For such a young country, the Czech Republic has a long, proud history. Before becoming a republic in 1993, 75 years as part of Czechoslovakia and hundreds of years as the separate entities of Bohemia and Moravia have shaped a culture that has some things in common with its neighbours but is quite unique. The food is familiar – dumplings and goulash are favourites – but the Eastern European love of vodka is replaced by a very Central European passion for beer! Learn Czech in the Czech Republic and you can explore one of Europe’s most vibrant, exciting countries on your own terms.
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Capital city Prague is charming by day and pulsating at night. No wonder it has become one of Europe’s top destinations and a cool student hub. In contrast to the grand architecture and bright lights of the capital, rural Moravia is home to unexpectedly fine vineyards, orchards and striking mountains. Regional capital Brno is famed for its beautiful streets, relaxed pace of life and old world charm. If you are into architecture, be sure to check out the stunning Villa Tugendhat, which is one of a very small list of Twentieth Century constructions to be given UNESCO World Heritage Status.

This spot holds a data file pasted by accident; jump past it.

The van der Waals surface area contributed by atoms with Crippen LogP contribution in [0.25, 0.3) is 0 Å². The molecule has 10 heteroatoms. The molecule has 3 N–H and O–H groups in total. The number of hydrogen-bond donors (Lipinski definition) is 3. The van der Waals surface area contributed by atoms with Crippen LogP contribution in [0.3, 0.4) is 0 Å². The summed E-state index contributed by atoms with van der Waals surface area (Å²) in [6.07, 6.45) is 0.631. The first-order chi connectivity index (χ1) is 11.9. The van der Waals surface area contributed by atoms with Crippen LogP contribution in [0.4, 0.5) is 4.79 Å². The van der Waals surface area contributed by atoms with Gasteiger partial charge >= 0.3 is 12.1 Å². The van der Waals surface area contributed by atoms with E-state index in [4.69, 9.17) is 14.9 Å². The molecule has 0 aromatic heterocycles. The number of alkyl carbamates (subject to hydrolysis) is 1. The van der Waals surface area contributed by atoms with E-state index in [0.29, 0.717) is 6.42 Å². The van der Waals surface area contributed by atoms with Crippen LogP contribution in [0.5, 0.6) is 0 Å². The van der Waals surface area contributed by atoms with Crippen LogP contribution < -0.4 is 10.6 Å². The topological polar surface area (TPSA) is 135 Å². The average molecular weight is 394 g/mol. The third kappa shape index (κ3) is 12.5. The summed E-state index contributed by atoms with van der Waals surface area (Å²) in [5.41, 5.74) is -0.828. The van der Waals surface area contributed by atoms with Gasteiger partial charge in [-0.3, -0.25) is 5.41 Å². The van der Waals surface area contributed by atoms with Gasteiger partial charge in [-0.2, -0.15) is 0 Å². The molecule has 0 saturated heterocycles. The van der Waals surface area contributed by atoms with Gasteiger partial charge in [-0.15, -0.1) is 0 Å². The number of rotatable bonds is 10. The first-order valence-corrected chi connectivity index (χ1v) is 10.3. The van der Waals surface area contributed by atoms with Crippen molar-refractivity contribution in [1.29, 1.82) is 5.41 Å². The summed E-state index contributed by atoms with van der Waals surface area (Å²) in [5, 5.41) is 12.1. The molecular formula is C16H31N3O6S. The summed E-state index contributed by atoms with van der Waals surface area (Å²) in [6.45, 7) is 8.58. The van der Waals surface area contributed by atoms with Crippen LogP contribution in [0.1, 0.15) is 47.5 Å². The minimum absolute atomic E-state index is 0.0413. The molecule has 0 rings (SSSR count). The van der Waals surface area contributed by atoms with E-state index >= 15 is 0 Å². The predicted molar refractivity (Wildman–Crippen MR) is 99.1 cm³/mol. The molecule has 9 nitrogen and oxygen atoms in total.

If all of the cultural activities get too much for you, retreat to one of the country’s 37 spa towns and enjoy mineral rich water, mud and gasses in traditional Czech style. Or if you prefer to see landscape from a saddle, both horse riders and cyclists are very well catered for. Much of the Czech network of cycle trails is connected to EUROVELO, so you can cycle from Prague to Vienna and beyond!
One great Czech festival to catch is Čarodějnice (night of the witches), a modern version of an old pagan festival. On the last evening in April, bonfires are lit around the country. Traditionally, models of witches are burnt on the fire in homage to the Christian inquisition, although nowadays – perhaps in preference for the witches over the inquisitors – the witches are often spared! Return to introduction...